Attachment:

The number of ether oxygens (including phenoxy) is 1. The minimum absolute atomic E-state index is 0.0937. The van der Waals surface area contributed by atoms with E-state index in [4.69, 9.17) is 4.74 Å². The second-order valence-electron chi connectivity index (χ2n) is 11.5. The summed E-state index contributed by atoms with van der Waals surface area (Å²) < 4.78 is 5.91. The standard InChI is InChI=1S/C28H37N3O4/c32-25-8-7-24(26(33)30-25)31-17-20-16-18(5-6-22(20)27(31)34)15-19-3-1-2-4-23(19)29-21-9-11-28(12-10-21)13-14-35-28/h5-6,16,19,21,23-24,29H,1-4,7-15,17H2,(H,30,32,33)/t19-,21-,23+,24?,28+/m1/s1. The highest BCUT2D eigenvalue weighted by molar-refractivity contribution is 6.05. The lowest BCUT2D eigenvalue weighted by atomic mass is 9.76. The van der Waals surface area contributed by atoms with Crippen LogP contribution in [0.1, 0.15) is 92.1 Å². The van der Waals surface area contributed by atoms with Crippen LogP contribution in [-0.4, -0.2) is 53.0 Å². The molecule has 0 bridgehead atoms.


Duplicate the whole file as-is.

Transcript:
The number of ether oxygens (including phenoxy) is 1. The minimum absolute atomic E-state index is 0.0937. The van der Waals surface area contributed by atoms with E-state index in [4.69, 9.17) is 4.74 Å². The second-order valence-electron chi connectivity index (χ2n) is 11.5. The summed E-state index contributed by atoms with van der Waals surface area (Å²) < 4.78 is 5.91. The standard InChI is InChI=1S/C28H37N3O4/c32-25-8-7-24(26(33)30-25)31-17-20-16-18(5-6-22(20)27(31)34)15-19-3-1-2-4-23(19)29-21-9-11-28(12-10-21)13-14-35-28/h5-6,16,19,21,23-24,29H,1-4,7-15,17H2,(H,30,32,33)/t19-,21-,23+,24?,28+/m1/s1. The highest BCUT2D eigenvalue weighted by molar-refractivity contribution is 6.05. The lowest BCUT2D eigenvalue weighted by atomic mass is 9.76. The van der Waals surface area contributed by atoms with Crippen LogP contribution in [0.1, 0.15) is 92.1 Å². The van der Waals surface area contributed by atoms with Crippen LogP contribution in [-0.4, -0.2) is 53.0 Å². The molecule has 0 bridgehead atoms.